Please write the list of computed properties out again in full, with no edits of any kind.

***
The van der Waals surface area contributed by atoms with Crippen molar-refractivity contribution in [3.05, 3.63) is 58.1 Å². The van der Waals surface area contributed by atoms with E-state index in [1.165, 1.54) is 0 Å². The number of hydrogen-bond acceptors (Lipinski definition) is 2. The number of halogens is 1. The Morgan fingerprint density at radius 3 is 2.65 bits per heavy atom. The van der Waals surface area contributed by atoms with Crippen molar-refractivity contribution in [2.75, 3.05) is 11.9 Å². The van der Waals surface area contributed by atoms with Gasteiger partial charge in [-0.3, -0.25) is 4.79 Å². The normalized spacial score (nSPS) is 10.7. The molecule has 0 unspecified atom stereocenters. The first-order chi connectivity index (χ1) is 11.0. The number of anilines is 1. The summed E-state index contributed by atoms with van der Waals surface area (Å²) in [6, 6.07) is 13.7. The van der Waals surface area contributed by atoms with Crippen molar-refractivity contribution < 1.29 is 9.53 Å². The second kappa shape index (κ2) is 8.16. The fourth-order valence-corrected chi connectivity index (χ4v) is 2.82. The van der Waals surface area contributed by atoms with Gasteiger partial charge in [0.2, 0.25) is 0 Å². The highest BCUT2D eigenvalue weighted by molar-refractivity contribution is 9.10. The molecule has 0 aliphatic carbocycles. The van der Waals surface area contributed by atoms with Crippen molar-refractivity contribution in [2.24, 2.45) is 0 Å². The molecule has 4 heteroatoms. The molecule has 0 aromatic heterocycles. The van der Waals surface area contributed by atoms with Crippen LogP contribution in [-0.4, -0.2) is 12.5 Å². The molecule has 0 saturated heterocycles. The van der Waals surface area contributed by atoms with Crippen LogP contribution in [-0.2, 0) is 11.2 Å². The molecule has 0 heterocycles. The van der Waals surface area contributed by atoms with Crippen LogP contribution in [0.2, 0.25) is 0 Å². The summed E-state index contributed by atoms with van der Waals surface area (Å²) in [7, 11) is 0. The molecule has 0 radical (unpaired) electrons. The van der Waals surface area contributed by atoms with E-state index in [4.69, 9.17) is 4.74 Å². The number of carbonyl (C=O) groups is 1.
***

The van der Waals surface area contributed by atoms with Crippen molar-refractivity contribution in [3.05, 3.63) is 58.1 Å². The van der Waals surface area contributed by atoms with E-state index in [1.165, 1.54) is 0 Å². The number of hydrogen-bond acceptors (Lipinski definition) is 2. The number of halogens is 1. The Morgan fingerprint density at radius 3 is 2.65 bits per heavy atom. The van der Waals surface area contributed by atoms with Crippen molar-refractivity contribution in [2.75, 3.05) is 11.9 Å². The van der Waals surface area contributed by atoms with Gasteiger partial charge in [-0.3, -0.25) is 4.79 Å². The normalized spacial score (nSPS) is 10.7. The molecule has 0 unspecified atom stereocenters. The first-order chi connectivity index (χ1) is 11.0. The number of anilines is 1. The summed E-state index contributed by atoms with van der Waals surface area (Å²) in [6, 6.07) is 13.7. The van der Waals surface area contributed by atoms with Crippen molar-refractivity contribution < 1.29 is 9.53 Å². The second kappa shape index (κ2) is 8.16. The fourth-order valence-corrected chi connectivity index (χ4v) is 2.82. The van der Waals surface area contributed by atoms with Gasteiger partial charge in [0.2, 0.25) is 0 Å². The highest BCUT2D eigenvalue weighted by molar-refractivity contribution is 9.10. The molecule has 0 aliphatic carbocycles. The van der Waals surface area contributed by atoms with Crippen molar-refractivity contribution in [2.24, 2.45) is 0 Å². The molecule has 4 heteroatoms. The molecule has 0 aromatic heterocycles. The van der Waals surface area contributed by atoms with Crippen LogP contribution in [-0.4, -0.2) is 12.5 Å². The molecule has 0 saturated heterocycles. The van der Waals surface area contributed by atoms with Crippen LogP contribution in [-0.2, 0) is 11.2 Å². The molecule has 0 heterocycles. The van der Waals surface area contributed by atoms with Crippen LogP contribution in [0.2, 0.25) is 0 Å². The summed E-state index contributed by atoms with van der Waals surface area (Å²) in [7, 11) is 0. The molecule has 0 radical (unpaired) electrons. The van der Waals surface area contributed by atoms with E-state index in [4.69, 9.17) is 4.74 Å². The number of carbonyl (C=O) groups is 1.